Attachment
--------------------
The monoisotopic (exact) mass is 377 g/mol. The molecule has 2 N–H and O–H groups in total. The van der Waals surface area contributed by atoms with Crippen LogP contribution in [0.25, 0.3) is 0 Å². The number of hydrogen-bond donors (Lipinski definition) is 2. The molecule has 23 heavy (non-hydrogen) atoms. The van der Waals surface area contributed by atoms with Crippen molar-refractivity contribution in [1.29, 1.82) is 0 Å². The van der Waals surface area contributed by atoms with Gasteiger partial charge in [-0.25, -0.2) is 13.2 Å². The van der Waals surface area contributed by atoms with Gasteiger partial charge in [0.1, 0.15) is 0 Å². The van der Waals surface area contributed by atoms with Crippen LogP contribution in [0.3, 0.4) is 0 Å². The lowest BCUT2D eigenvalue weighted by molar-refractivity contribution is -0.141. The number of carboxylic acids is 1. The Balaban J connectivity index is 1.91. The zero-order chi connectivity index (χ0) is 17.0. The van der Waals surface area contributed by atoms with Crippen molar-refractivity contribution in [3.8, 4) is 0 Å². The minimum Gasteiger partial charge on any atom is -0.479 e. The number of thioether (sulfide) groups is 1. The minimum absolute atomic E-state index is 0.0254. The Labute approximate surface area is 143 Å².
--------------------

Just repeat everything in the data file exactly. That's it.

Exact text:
The monoisotopic (exact) mass is 377 g/mol. The molecule has 2 N–H and O–H groups in total. The van der Waals surface area contributed by atoms with Crippen LogP contribution in [0.25, 0.3) is 0 Å². The number of hydrogen-bond donors (Lipinski definition) is 2. The molecule has 23 heavy (non-hydrogen) atoms. The van der Waals surface area contributed by atoms with Crippen molar-refractivity contribution in [1.29, 1.82) is 0 Å². The van der Waals surface area contributed by atoms with Gasteiger partial charge in [-0.25, -0.2) is 13.2 Å². The van der Waals surface area contributed by atoms with Gasteiger partial charge in [0.1, 0.15) is 0 Å². The van der Waals surface area contributed by atoms with Crippen LogP contribution in [0.3, 0.4) is 0 Å². The lowest BCUT2D eigenvalue weighted by molar-refractivity contribution is -0.141. The number of carboxylic acids is 1. The Balaban J connectivity index is 1.91. The zero-order chi connectivity index (χ0) is 17.0. The van der Waals surface area contributed by atoms with Crippen molar-refractivity contribution in [3.8, 4) is 0 Å². The minimum Gasteiger partial charge on any atom is -0.479 e. The number of thioether (sulfide) groups is 1. The minimum absolute atomic E-state index is 0.0254. The Labute approximate surface area is 143 Å².